If you’re a race fan who has been bombarded with coverage of Danica Patrick over the last decade or so, you might feel an odd sense of relief as Sunday approaches.
Once the Indianapolis 500 concludes, the Danica headlines will fade from your Twitter timeline and shift solely to the sphere of celebrity news. You won’t have to send angry emails about the attention she receives being unwarranted based on her results, because there won’t be any results.
Thank goodness, you say. You’re sick of hearing about Danica!
But let’s pause for a moment and consider this question: If given the chance, would you honestly pass up the chance to switch lives with her?
Danica Patrick has lived a remarkable life to this point, compiling bullet points on a racing resume that will sound mighty good whenever she arrives at a speaking engagement.
Please welcome the highest-finishing woman in Indy 500 history, the first woman to win a NASCAR Cup Series pole and one of just 14 drivers to lead laps in both the Daytona 500 and Indy 500!
But her identity is about to become increasingly disconnected from racing — and that will only make Patrick’s life better from here. Once she steps out of the car for the final time on Sunday, any pressure and stress from existing in a performance-oriented spotlight will fall away, replaced by sunshine and freedom and positive vibes.
She’s already spent her post-NASCAR days traveling overseas, making waffles on Sunday mornings and planning weekend farmer’s market visits. She has gobs of money, a massive brand and, soon, all the time in the world.
At just age 36, Danica Patrick can do anything. She can go wherever she wants, whenever she wants; she can live her best life on her terms in her way.
Pretty great, right?
What will she do with that opportunity? Maybe she’ll do a cooking show. Maybe she’ll write self-help books. Maybe she’ll do a television project to positively impact lives.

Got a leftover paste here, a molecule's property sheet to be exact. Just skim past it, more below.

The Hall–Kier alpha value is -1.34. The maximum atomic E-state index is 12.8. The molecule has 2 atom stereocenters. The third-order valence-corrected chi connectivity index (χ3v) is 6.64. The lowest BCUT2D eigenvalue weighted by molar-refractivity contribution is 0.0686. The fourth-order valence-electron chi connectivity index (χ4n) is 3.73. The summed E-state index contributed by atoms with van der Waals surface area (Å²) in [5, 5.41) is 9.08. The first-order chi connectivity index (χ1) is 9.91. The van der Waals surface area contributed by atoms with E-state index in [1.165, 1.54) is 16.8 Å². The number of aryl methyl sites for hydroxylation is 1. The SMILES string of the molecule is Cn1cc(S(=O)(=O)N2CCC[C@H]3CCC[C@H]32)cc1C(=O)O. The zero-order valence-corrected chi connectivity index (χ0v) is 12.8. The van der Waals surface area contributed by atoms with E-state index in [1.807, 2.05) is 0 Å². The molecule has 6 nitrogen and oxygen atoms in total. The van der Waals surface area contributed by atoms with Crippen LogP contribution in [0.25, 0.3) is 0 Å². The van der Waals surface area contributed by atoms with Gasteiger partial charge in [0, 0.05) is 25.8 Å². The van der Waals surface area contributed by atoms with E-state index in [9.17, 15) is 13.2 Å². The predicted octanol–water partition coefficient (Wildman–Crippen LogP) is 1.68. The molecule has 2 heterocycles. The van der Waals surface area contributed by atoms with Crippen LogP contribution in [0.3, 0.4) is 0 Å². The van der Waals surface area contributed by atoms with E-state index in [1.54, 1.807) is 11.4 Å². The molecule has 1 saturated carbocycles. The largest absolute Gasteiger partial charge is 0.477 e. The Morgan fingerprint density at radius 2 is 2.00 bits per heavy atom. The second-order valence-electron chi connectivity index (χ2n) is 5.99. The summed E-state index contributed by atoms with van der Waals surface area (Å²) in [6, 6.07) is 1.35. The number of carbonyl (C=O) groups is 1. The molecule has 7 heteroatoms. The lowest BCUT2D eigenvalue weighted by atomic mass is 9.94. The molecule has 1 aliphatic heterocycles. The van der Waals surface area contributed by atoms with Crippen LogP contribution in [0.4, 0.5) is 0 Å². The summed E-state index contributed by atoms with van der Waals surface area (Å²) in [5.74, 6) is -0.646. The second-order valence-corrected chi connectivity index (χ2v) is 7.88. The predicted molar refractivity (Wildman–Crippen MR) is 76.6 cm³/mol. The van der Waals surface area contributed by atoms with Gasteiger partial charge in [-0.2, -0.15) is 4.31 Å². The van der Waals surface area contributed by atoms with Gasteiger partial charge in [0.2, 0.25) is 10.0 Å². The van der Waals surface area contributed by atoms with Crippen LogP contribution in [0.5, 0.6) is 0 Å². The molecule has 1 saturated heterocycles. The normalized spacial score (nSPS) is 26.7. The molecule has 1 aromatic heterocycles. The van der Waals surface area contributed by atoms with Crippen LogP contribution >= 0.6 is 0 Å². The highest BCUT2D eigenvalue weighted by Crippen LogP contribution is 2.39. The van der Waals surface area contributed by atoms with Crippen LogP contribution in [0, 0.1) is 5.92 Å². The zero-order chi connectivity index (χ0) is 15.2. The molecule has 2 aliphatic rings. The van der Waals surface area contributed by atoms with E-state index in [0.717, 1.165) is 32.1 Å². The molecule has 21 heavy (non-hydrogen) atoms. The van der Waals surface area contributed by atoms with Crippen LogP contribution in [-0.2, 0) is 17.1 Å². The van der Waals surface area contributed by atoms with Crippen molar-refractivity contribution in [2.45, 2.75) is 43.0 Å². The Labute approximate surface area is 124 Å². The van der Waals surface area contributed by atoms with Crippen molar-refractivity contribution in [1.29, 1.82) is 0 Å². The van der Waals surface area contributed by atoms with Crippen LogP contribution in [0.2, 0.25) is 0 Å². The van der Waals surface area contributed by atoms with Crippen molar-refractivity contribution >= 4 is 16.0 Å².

In all honesty, she’ll probably sign up for something to challenge herself — like she did with hosting the ESPYs this summer. That seems to be a common thread with her.
But no matter what Patrick chooses, she seems uniquely positioned to make Phase 2 of her life into whatever she wants. It’s all there for the taking.
“I have definitely big dreams and aspirations for myself, for all my companies, for the kind of emotion I want to have on a day-to-day basis,” she said Thursday, looking relaxed as she spoke to reporters for an hour during Indianapolis 500 media day. “I’m looking forward to a good, easy, happy, calm, joyful, exciting, adventurous life. If I say I want it, there’s a very good chance that’s what I’ll get.”
That last statement isn’t bragging, but a reflection of her strong belief in the concept of “manifesting” — the power of writing down your goals. That’s a key Patrick says applies not only for herself, but for everyone.
On Thursday, she did an interview with her hometown newspaper in Rockford, Ill. and a reporter showed her an essay she wrote at age 14. In it, she wrote she wanted to be an IndyCar driver.
“I’m like, ‘See? If this isn’t an example of ‘Write that shit down,’ nothing is,’” she said. “This is manifesting. You have to write it down and you have to imagine what you want. So I do that as much as I can.”
The bottom line is you can’t switch lives with Patrick. And maybe you don’t want to.
But she’s at a place of enlightenment now, and listening to her blueprint for happiness might spark some ideas on how to bring more joy to your life, too.
“At the end of the day, what I think something people don’t talk about enough is instead of thinking your life is all laid out for you, take some charge of it,” she said. “Look at yourself instead of thinking everybody is going to fix you. And (don’t think) ‘If this happens, everything is going to be OK.’
“That’s a failing proposition, because you can’t guarantee that’s going to happen. What you can guarantee is your own emotions. So it’s about working on those.”
Patrick could very well be a successful self-help guru, spreading more of her techniques for a healthy lifestyle (as she did with her recent book). Who knows where it all could lead?
First, though, she has one more race to run.